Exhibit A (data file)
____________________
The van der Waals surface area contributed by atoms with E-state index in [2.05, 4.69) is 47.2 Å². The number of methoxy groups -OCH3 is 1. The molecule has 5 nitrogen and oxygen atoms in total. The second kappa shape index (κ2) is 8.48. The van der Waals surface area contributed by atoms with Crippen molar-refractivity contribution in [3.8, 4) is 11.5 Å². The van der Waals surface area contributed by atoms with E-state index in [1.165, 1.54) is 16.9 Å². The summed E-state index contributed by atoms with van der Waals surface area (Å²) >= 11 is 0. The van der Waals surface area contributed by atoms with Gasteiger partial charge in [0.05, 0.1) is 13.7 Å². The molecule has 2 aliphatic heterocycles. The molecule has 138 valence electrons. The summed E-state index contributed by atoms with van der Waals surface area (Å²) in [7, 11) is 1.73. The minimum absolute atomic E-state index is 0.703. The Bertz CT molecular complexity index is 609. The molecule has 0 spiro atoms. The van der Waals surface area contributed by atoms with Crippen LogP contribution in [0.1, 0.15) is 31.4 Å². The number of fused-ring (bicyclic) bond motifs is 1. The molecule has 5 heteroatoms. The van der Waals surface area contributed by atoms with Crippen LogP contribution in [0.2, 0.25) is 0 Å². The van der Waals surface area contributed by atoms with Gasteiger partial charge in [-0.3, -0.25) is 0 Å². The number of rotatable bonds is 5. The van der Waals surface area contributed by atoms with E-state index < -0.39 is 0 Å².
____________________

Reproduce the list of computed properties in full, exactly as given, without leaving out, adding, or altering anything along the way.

The van der Waals surface area contributed by atoms with E-state index in [2.05, 4.69) is 47.2 Å². The number of methoxy groups -OCH3 is 1. The molecule has 5 nitrogen and oxygen atoms in total. The second kappa shape index (κ2) is 8.48. The van der Waals surface area contributed by atoms with Crippen molar-refractivity contribution in [3.8, 4) is 11.5 Å². The van der Waals surface area contributed by atoms with E-state index in [1.165, 1.54) is 16.9 Å². The summed E-state index contributed by atoms with van der Waals surface area (Å²) >= 11 is 0. The van der Waals surface area contributed by atoms with Gasteiger partial charge in [0.05, 0.1) is 13.7 Å². The molecule has 2 aliphatic heterocycles. The molecule has 138 valence electrons. The summed E-state index contributed by atoms with van der Waals surface area (Å²) in [7, 11) is 1.73. The minimum absolute atomic E-state index is 0.703. The Bertz CT molecular complexity index is 609. The molecule has 0 spiro atoms. The van der Waals surface area contributed by atoms with Crippen LogP contribution in [0.1, 0.15) is 31.4 Å². The number of fused-ring (bicyclic) bond motifs is 1. The molecule has 5 heteroatoms. The van der Waals surface area contributed by atoms with Crippen LogP contribution in [0.2, 0.25) is 0 Å². The van der Waals surface area contributed by atoms with Gasteiger partial charge in [-0.3, -0.25) is 0 Å². The number of rotatable bonds is 5. The van der Waals surface area contributed by atoms with E-state index < -0.39 is 0 Å².